This, however, is not the case, as everyone in the neighbourhood knows very well. And for the enlightenment of friends at a distance, we must explain that not half a mile from our new site stands the handsome building called S. Peter's Orphan Home-better known, perhaps, by the more familiar title of 'Mrs. Tait's Orphanage'-and close by, in the Orphanage grounds, stands a Convalescent Home, where not only women, but a few children also, are received for a small weekly payment.
When, therefore, the Archbishop of Canterbury-to the great gratification of all concerned-was pleased to express his approval and to give his sanction to the work we now have in hand, he made the suggestion that the new Convalescent Home should receive some distinctive name, some special dedication which would mark it as separate from the already existing institution of S. Peter's.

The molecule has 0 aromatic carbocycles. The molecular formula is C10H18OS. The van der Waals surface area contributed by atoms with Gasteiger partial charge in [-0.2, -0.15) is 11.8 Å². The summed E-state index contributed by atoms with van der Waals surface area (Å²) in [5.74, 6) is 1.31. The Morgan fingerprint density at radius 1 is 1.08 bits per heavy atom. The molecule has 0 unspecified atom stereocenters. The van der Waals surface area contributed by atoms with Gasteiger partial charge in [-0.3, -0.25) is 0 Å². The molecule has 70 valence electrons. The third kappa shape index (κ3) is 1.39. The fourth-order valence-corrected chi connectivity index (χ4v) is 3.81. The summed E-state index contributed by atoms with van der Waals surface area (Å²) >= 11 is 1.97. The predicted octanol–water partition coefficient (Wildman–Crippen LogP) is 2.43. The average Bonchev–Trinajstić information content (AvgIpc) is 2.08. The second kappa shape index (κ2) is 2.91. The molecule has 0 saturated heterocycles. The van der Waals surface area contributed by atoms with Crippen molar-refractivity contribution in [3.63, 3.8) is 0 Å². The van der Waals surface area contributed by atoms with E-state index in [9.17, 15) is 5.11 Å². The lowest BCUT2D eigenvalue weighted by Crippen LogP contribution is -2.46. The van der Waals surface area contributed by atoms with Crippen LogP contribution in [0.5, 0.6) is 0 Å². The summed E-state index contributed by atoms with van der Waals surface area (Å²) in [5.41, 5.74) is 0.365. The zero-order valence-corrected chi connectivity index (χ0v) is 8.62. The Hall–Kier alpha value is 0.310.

In this proposal we most gladly acquiesced, and with his Grace's consent have decided that our Home at Broadstairs shall be known for the future as-'S. Mary's Convalescent Home for the Children of the Poor.' We trust this may entirely prevent any confusion being made between the two Homes, or any inconvenience arising from our proximity to those who have so kindly welcomed us as near neighbours.
And here it may not be out of place to give a few details respecting the elder insti
tution, which, except to those who dwell in the diocese of Canterbury, is perhaps not quite so well known as it deserves to be.
S. Peter's Orphan Home was founded in 1866-which, it will be remembered, was the year in which the cholera last visited England-by the late Mrs. Tait. That tender and compassionate heart, which ever beat with sympathy towards every form of human misery, was touched by the desolate condition of so many little ones left fatherless and motherless, through the visitation of that terrible epidemic.
About thirty of the most desolate of these children were therefore assembled together, and placed in a house hired for the purpose at Fulham.